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30 January 2004, 03:59 pm
About Galicia
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Volvo Ocean Race

For the first time in the 30-year history of the event, the start of the race will not be from the UK. Galicia, or more specifically Sanxenxo and Vigo, are the chosen venues.
Lizzie GREEN went to investigate what makes this quiet corner of northwest Spain stand out from the crowd.

There is something special about this region. You can sense it from the moment you arrive in the small, but efficient airport at Santiago de Compostela - an easy one hour 30 minute direct flight from Heathrow. Galicia is a region rich in myth and steeped in history and it does not conform at all to the preconception I had of Spain. In fact it couldn't be more different and is in sharp contrast to the image typically held of Spanish landscape abroad.

Instead it is hilly and wooded with oak trees, chestnut trees, and, surprisingly, a foreigner - Eucalyptus - imported from Australia. Deep river estuaries gouge into the ragged coastline, providing a perfect location for the thousands of black, spiky, mussel-farm platforms, usefully made from long lasting wood from these same Eucalyptus trees.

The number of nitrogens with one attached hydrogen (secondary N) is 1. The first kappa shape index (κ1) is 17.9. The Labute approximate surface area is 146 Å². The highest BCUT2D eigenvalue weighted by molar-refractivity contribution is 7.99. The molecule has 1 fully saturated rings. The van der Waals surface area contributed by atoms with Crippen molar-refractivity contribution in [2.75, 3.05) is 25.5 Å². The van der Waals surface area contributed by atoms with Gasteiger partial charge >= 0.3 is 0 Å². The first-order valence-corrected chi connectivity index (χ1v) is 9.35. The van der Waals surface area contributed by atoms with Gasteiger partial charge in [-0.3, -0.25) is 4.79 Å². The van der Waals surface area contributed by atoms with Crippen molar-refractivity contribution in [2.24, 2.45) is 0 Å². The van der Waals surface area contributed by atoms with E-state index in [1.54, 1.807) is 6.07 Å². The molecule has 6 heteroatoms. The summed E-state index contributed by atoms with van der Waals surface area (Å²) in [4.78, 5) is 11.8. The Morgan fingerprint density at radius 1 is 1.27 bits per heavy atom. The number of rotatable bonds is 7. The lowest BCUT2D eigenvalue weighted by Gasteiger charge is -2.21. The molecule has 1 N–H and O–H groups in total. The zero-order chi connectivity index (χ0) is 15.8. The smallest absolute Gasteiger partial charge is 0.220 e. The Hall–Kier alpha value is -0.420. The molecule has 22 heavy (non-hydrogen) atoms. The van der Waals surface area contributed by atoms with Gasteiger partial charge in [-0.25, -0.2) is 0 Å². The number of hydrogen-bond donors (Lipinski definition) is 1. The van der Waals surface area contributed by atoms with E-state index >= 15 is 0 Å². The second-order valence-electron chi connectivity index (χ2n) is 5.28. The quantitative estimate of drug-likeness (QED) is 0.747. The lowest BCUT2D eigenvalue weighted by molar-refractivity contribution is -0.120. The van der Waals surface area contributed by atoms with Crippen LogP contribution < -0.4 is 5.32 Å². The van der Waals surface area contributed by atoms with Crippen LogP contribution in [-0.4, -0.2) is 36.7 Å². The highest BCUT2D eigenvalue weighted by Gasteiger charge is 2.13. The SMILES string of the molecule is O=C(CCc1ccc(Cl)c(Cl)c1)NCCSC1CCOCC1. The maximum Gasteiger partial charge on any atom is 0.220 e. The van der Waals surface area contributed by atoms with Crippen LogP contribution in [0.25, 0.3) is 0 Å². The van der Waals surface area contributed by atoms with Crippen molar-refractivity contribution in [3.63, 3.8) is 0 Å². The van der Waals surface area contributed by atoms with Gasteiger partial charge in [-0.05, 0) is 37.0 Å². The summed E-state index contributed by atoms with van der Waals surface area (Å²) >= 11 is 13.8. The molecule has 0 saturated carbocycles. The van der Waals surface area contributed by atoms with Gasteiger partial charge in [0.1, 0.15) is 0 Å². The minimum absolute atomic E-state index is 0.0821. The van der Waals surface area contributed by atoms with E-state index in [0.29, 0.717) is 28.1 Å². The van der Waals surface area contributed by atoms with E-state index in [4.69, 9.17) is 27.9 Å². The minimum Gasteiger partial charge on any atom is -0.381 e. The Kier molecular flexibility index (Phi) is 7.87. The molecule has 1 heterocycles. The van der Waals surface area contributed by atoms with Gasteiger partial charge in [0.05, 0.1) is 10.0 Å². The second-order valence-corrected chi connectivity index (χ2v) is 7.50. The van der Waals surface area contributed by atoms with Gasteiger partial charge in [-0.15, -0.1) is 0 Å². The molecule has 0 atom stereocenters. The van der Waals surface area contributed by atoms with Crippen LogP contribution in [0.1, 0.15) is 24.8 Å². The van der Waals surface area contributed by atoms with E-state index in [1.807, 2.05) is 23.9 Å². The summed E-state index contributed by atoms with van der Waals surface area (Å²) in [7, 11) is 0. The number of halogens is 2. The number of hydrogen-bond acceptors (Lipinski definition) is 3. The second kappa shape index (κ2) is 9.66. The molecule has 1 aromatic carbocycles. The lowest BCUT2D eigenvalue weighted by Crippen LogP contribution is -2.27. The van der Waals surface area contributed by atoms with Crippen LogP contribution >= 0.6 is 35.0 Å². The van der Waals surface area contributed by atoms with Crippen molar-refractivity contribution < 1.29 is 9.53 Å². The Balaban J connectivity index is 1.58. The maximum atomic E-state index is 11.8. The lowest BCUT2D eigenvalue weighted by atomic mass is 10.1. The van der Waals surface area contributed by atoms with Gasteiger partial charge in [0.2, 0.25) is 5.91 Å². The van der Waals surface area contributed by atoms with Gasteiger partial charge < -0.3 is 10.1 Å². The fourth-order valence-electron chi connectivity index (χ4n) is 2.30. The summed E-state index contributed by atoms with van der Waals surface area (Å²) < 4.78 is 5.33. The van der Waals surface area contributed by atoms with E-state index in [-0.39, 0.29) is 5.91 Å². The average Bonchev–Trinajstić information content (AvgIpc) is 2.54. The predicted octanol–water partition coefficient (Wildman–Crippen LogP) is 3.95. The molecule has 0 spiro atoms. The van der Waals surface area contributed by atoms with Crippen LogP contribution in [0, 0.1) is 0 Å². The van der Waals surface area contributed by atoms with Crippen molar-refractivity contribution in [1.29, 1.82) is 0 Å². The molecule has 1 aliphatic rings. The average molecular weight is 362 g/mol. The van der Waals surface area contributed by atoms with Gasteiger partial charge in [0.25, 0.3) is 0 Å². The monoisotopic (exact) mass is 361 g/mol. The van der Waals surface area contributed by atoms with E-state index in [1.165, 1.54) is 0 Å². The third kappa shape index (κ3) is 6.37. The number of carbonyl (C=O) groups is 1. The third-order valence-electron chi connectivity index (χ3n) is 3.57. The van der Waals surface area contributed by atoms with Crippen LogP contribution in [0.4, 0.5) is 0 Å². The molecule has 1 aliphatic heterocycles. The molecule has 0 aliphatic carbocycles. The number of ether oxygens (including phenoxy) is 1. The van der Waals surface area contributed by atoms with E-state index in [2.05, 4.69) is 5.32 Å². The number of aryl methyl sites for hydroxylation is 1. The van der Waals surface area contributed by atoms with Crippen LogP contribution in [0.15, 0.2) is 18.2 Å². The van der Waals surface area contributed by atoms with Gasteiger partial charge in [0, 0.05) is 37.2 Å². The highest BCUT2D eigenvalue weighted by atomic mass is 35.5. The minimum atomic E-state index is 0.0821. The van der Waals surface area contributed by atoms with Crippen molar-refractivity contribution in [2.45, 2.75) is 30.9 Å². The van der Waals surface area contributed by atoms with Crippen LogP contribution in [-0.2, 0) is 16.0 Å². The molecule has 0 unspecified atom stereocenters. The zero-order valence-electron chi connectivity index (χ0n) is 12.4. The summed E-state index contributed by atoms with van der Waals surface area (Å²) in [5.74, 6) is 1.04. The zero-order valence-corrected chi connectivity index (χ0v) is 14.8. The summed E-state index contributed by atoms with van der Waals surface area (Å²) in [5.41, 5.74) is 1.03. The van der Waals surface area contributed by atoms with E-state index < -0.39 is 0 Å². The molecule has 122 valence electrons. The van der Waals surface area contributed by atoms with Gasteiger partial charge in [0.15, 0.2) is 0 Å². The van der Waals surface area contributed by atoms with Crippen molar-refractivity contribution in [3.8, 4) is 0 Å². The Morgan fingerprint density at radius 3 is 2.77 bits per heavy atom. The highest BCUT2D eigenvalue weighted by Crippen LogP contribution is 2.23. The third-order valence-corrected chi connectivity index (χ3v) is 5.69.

The guidebooks say we are assured that mild temperatures predominate for most of the year, but be warned; expect 'an abundant rainfall in autumn and winter'...

Either side of Cape Finisterre, a place familiar to those sailors who listen to the shipping forecast on BBC World Service, are river estuaries known as 'rias'. It is a highly indented coastline, where stretches of rocky and daunting cliffs alternate with beautiful sandy beaches. Galicia boasts some 750 of them. To the north of Finisterre are the upper estuaries and to the south, the lower estuaries, where Vigo and Sanxenxo are located.

This coastline is known as the Costa da Morte - the Coast of Death. Hundreds of ships have foundered in its rocky shallows, with countless lives lost, hence the name. The oil-carrying tanker, the Prestige, was one of the last victims of the Costa da Morte, in 2002. On the vast beaches of this wild and mystical coastline it is still possible to be alone, a rough and fierce sea as a witness, with all signs of the oil destruction now gone.

The full story is available on the event website at the address below.
Lizzie Green
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